1. You have to learn to think incrementally.
Even if you are hundreds of pounds over your goal, every ten pounds lost matters. I like to think about my weight-loss journey like a tightrope walker trying to cross a gap. I want to maintain the balance of a fitness lifestyle while being wary of falling into the abyss of my obesity issues. Having faith in myself is the wind blowing (or staying blessedly still) in the middle of my high wire act.
2. The rewards trickle in daily… and they’re not always what you expect.
During my battle with obesity, I’ve discovered countless upsides to being in control of my disorder. I’d anticipated some of them—like being able to walk upstairs without shortness of breath and agonizing knee and back pain—but there were other sheer joys I hadn’t even thought to expect. For instance, when I no longer had to face the embarrassment of asking a first date to move to the table instead of the booth so my gut could fit… that was a pretty miraculous day.
3. Emotionally charged backslides happen—and they hurt.
Even with all the rewards, this process is emotionally complicated and requires you to take a full life inventory. When I fell off my tightrope, some of the most painful parts of my life resurfaced—I realized that at the core of my food addiction was a desire for more time with my father, who had passed away when I was in high school. This realization drove my addiction to food into hyper-speed, and I began to overeat again—sometimes it felt like I was eating more than any other human had ever eaten before. But I regained control and felt proud of my first 100-pound weight loss, which marked the anniversary of my father’s death.
4. Your goals will change.
Even now, as I maintain a healthy weight on the other side of grief, I still battle with emotionally charged eating, but I now have the drive to make the rest of my life the best of my life. However, I still face the anxiety that comes with getting older and the challenges of weight management. By 2014, I had lost 220 pounds, but the last 60 pounds I lost came just as I turned 30 years old. When I realized my own mortality, I began working even harder.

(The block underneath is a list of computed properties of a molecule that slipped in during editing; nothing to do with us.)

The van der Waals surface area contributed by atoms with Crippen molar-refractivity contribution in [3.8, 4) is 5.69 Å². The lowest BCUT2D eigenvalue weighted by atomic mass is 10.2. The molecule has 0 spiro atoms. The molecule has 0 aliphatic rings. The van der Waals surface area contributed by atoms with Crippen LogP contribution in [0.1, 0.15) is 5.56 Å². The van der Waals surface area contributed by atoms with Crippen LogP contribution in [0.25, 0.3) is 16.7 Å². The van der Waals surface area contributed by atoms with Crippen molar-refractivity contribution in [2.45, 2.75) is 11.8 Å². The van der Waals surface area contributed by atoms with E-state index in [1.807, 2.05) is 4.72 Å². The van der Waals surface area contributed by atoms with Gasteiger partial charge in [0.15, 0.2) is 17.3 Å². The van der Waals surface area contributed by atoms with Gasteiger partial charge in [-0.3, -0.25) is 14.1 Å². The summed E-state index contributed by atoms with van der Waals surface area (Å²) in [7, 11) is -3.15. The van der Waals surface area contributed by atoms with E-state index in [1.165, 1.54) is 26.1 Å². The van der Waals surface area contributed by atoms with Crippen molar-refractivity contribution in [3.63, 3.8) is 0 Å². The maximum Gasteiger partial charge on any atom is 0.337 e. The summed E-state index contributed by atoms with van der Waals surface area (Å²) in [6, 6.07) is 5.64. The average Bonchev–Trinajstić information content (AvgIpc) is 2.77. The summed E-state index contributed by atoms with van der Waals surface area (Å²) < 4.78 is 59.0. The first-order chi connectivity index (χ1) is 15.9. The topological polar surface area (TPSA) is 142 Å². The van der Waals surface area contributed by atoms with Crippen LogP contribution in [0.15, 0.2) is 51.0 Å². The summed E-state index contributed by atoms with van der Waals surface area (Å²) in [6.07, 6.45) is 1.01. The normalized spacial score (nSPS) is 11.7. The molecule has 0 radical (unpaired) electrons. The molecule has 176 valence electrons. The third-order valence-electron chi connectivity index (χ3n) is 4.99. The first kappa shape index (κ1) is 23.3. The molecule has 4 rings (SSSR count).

5. You have to relearn to see yourself… over and over again.
I should view my excess skin as a medal of honor; it serves as a daily reminder of who I used to be and how far I’ve come. But seeing yourself this way can be difficult, especially in the fitness industry, where looks feel like they’re everything. Our current fitness culture, which is so dependent on social media, can feel like the opposite of love, acceptance, and appreciation for who you are. I’ve learned to cope by helping other people identify their disorder and start the process of becoming who they want to be.
6. The worst parts can become the best.
I remember the embarrassment I felt when I first walked past the gym veterans to the far back of the cardio deck. While it was originally a big source of anxiety, cardio—along with strength training—really helped me build self-esteem. I’m currently on the other side of that battle; now I’m the gym vet with a new view from the front of the cardio deck. Of course, I still struggle with my self-image, but I have peace of mind knowing I am learning to be happy with me.